Jealousy is a complex feeling, have you ever thought about it? Try to think about the last time you were jealous. Were you able to recognize the symptoms and rationalize them? Could you express those feelings in a balanced way? It’s not that obvious, is it? Well, now you can imagine how hard it can be for your jealous toddler to welcome a new little brother or sister, and learn how to become “the big one”. Jealousy : Instructions for use ! (And I recommend: Handle with care!)
Table of Contents
Thesaurus defines jealousy as a “mental uneasiness from suspicion or fear of rivalry, unfaithfulness, etc., as in love or aims.”
I think it’s important to keep that in mind if we want to understand our child better! (Remember, empathy is the key to everything in a relationships).
Let’s dive in!
My experience: My jealous toddler daughter
My daughter was 2 years old when we announced her little brother’s arrival. She didn’t seem particularly interested in the matter; she made a grimace of concealed skepticism, and off she went to play.
Touching my belly to feel the baby’s movements was a big no-no for her – it was like touching a lit candle and getting burned.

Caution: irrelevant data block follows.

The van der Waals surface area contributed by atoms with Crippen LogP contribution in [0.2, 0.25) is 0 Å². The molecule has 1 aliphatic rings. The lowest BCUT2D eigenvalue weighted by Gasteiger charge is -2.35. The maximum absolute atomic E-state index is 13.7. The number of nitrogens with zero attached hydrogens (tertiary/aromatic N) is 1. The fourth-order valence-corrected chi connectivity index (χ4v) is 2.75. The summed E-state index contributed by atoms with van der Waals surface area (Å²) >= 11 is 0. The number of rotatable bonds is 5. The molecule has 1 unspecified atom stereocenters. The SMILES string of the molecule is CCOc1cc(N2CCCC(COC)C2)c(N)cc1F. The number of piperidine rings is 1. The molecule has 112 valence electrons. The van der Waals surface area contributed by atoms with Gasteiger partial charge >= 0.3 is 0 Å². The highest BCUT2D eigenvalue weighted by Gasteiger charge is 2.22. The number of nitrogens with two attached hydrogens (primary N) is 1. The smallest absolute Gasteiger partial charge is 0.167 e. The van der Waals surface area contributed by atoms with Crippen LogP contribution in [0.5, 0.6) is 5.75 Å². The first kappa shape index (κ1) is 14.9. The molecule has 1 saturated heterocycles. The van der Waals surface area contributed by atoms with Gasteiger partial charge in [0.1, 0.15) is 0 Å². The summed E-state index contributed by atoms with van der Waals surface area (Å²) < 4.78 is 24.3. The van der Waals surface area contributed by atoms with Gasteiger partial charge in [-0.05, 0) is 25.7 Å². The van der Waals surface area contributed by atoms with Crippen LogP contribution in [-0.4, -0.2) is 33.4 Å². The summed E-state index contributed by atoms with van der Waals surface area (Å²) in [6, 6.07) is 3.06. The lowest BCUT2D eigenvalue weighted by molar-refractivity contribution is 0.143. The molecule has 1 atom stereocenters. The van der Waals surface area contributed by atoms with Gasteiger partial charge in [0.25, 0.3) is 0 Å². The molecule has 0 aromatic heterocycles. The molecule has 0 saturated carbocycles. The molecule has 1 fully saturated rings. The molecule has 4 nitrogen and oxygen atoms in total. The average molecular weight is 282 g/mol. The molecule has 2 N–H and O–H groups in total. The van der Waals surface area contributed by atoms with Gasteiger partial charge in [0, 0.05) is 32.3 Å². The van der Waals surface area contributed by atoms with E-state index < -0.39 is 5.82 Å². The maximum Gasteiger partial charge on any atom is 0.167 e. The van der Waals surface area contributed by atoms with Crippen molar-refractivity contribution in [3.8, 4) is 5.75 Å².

I was, of course, naive and unprepared, as anyone who experiences something for the first time. My poor child was still learning to talk and to use the potty, and to make things worse, we decided to move to a bigger house. (Obviously 3 weeks before the birth..).
I think I must have sometimes forgotten the empathy effect I was talking about!
However, the first memory that comes to my mind is our Saturday afternoon together.
My husband needed to work at the new house, panicked as he was about the fact that the heating wasn’t working yet while winter and a new baby were coming. So I decided to take my daughter to the local Museum of Natural History.